At 2.30 on the afternoon of the Euroa bank robbery, Joe stood outside the storeroom, watching as Ned, Dan and Steve headed off in the direction of the township. He was dressed in his new tweeds, with a double-barrelled shotgun clutched in his hand, a brace of revolvers in his belt and two rifles within easy reach, should the need for them arise. Joe patrolled the shed, where roughly thirty prisoners were locked, no doubt feeling nervous at the task before him. The sun was unrelenting in its heat and he sought shade under what little was offered by the overhanging roof of the shed. After an hour and a half had passed, Joe heard the huffing approach of a luggage train, which slowed beside the broken telegraph lined. He watched tensely as a man (Watt, the line repairer) jumped down to examine the mess of tangled wires, while the train gathered up speed and continued along the line. Joe leaned his shotgun against the storeroom and walked casually around the corner of an outbuilding, where he spotted Watt approaching the homestead. Joe turned back and quickly gathered up his gun. He bailed up Watt, who stood over six feet, and searched him for firearms. Taking him to the storeroom, Watt recalled Joe seemed ‘so nervous that he could scarcely fix the key in the lock.’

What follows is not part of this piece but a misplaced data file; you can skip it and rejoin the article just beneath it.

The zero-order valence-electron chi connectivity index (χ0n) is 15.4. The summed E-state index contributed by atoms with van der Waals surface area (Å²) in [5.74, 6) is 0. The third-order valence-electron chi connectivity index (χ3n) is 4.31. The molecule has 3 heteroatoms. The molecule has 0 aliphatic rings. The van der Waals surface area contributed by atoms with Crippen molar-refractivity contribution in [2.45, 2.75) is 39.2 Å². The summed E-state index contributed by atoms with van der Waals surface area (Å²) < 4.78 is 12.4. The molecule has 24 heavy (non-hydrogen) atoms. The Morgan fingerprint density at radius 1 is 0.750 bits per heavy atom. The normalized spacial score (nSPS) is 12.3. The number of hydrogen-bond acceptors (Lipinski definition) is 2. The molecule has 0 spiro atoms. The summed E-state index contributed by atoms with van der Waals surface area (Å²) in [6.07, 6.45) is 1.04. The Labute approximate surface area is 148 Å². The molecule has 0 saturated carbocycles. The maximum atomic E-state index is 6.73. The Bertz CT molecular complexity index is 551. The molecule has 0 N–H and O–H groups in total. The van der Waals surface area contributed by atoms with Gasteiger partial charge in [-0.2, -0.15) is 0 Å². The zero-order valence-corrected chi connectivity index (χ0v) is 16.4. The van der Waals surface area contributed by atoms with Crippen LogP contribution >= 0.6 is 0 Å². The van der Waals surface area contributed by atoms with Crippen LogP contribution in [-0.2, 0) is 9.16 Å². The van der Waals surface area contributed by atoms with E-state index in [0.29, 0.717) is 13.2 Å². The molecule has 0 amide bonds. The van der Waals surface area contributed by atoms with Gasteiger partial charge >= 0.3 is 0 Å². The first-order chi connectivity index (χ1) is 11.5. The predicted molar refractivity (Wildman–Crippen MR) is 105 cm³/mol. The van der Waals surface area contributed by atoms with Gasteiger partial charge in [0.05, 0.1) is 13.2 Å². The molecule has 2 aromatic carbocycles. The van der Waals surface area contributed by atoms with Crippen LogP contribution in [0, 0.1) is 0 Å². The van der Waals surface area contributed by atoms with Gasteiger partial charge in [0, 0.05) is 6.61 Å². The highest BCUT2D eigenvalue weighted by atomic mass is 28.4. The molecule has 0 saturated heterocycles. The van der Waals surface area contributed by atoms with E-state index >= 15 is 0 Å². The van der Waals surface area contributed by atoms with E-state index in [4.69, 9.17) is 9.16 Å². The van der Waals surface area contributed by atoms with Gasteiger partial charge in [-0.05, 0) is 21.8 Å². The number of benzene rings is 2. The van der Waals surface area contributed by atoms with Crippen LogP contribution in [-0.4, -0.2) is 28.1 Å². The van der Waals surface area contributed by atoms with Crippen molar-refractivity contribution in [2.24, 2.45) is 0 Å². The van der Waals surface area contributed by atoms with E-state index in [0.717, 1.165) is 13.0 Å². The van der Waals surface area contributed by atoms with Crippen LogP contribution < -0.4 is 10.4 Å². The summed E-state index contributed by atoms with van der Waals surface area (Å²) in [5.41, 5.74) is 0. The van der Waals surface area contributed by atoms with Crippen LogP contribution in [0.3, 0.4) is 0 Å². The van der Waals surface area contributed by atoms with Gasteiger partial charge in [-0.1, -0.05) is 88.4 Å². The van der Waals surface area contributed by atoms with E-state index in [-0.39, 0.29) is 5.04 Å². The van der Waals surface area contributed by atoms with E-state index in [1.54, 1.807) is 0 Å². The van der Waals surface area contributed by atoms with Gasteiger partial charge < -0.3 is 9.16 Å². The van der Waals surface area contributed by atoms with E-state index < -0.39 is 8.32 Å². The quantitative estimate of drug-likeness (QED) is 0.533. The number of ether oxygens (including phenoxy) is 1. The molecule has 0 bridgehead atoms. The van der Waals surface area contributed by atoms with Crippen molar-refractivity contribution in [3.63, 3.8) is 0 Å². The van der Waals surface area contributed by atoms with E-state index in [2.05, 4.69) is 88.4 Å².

Previously, I have been questioned as to whether this situation would have made Joe nervous. My answer? Of course it would have. Firstly, Joe was on his own, left to guard 30 odd men. He saw a train slowing down, was it full of police? Joe didn’t know. All he knew was that a man had gotten off and was coming towards the homestead. He then had to bail up Watt and lock him in the storeroom. For those unaware, Joe was a nervous man by nature, a fact noted on several occasions. This aspect of his character does not take away anything. Rather, what it does show is that Joe was human, as they all were.
Image from The Last Outlaw miniseries.